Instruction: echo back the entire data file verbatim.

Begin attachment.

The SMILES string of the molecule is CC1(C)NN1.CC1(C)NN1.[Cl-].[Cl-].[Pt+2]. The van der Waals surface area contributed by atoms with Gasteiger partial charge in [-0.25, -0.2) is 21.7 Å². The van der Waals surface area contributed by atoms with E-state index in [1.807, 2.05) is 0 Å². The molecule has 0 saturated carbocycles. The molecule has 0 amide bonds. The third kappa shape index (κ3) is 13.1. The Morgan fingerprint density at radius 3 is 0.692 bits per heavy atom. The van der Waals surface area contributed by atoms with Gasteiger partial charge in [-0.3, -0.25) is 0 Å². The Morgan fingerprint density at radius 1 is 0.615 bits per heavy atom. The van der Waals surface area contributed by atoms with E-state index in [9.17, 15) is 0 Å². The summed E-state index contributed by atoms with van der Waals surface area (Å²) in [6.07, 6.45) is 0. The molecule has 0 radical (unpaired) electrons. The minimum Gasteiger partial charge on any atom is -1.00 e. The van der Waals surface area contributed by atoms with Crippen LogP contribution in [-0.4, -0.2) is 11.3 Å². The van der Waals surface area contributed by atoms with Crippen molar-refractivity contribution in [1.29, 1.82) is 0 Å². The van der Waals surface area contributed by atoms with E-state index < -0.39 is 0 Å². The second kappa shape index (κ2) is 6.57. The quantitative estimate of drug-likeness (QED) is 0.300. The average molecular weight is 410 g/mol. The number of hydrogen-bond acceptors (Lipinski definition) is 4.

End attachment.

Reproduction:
The SMILES string of the molecule is CC1(C)NN1.CC1(C)NN1.[Cl-].[Cl-].[Pt+2]. The van der Waals surface area contributed by atoms with Gasteiger partial charge in [-0.25, -0.2) is 21.7 Å². The van der Waals surface area contributed by atoms with E-state index in [1.807, 2.05) is 0 Å². The molecule has 0 saturated carbocycles. The molecule has 0 amide bonds. The third kappa shape index (κ3) is 13.1. The Morgan fingerprint density at radius 3 is 0.692 bits per heavy atom. The van der Waals surface area contributed by atoms with Gasteiger partial charge in [-0.3, -0.25) is 0 Å². The Morgan fingerprint density at radius 1 is 0.615 bits per heavy atom. The van der Waals surface area contributed by atoms with E-state index in [9.17, 15) is 0 Å². The summed E-state index contributed by atoms with van der Waals surface area (Å²) in [6.07, 6.45) is 0. The molecule has 0 radical (unpaired) electrons. The minimum Gasteiger partial charge on any atom is -1.00 e. The van der Waals surface area contributed by atoms with Crippen LogP contribution in [-0.4, -0.2) is 11.3 Å². The van der Waals surface area contributed by atoms with Crippen molar-refractivity contribution in [1.29, 1.82) is 0 Å². The van der Waals surface area contributed by atoms with E-state index < -0.39 is 0 Å². The second kappa shape index (κ2) is 6.57. The quantitative estimate of drug-likeness (QED) is 0.300. The average molecular weight is 410 g/mol. The number of hydrogen-bond acceptors (Lipinski definition) is 4.